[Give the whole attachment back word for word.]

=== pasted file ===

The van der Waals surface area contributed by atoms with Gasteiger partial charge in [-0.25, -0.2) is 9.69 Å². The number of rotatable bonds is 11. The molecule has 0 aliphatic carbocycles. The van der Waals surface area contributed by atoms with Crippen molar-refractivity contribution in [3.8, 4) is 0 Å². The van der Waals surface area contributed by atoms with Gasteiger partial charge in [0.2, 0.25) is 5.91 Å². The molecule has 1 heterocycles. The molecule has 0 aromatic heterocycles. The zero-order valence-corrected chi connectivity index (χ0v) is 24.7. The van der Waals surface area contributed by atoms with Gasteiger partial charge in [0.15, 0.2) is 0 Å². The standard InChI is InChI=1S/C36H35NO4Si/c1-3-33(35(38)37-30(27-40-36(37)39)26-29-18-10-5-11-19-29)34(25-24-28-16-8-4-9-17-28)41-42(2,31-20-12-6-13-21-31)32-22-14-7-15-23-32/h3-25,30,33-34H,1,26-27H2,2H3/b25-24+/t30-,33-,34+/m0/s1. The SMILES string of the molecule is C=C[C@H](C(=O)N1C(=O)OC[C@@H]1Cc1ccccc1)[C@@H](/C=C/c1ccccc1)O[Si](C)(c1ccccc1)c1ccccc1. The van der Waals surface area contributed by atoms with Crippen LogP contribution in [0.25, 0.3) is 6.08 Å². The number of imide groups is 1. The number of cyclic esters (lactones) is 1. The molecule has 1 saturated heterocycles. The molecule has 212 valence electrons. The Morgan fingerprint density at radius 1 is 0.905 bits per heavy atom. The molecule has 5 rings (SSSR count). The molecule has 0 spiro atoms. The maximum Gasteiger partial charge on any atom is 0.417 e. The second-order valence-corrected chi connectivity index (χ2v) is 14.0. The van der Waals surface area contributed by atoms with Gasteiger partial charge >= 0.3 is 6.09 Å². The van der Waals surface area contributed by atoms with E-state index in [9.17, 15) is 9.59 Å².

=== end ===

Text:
The van der Waals surface area contributed by atoms with Gasteiger partial charge in [-0.25, -0.2) is 9.69 Å². The number of rotatable bonds is 11. The molecule has 0 aliphatic carbocycles. The van der Waals surface area contributed by atoms with Crippen molar-refractivity contribution in [3.8, 4) is 0 Å². The van der Waals surface area contributed by atoms with Gasteiger partial charge in [0.2, 0.25) is 5.91 Å². The molecule has 1 heterocycles. The molecule has 0 aromatic heterocycles. The zero-order valence-corrected chi connectivity index (χ0v) is 24.7. The van der Waals surface area contributed by atoms with Gasteiger partial charge in [0.15, 0.2) is 0 Å². The standard InChI is InChI=1S/C36H35NO4Si/c1-3-33(35(38)37-30(27-40-36(37)39)26-29-18-10-5-11-19-29)34(25-24-28-16-8-4-9-17-28)41-42(2,31-20-12-6-13-21-31)32-22-14-7-15-23-32/h3-25,30,33-34H,1,26-27H2,2H3/b25-24+/t30-,33-,34+/m0/s1. The SMILES string of the molecule is C=C[C@H](C(=O)N1C(=O)OC[C@@H]1Cc1ccccc1)[C@@H](/C=C/c1ccccc1)O[Si](C)(c1ccccc1)c1ccccc1. The van der Waals surface area contributed by atoms with Crippen LogP contribution in [0.25, 0.3) is 6.08 Å². The number of imide groups is 1. The number of cyclic esters (lactones) is 1. The molecule has 1 saturated heterocycles. The molecule has 212 valence electrons. The Morgan fingerprint density at radius 1 is 0.905 bits per heavy atom. The molecule has 5 rings (SSSR count). The molecule has 0 spiro atoms. The maximum Gasteiger partial charge on any atom is 0.417 e. The second-order valence-corrected chi connectivity index (χ2v) is 14.0. The van der Waals surface area contributed by atoms with Gasteiger partial charge >= 0.3 is 6.09 Å². The van der Waals surface area contributed by atoms with E-state index in [9.17, 15) is 9.59 Å².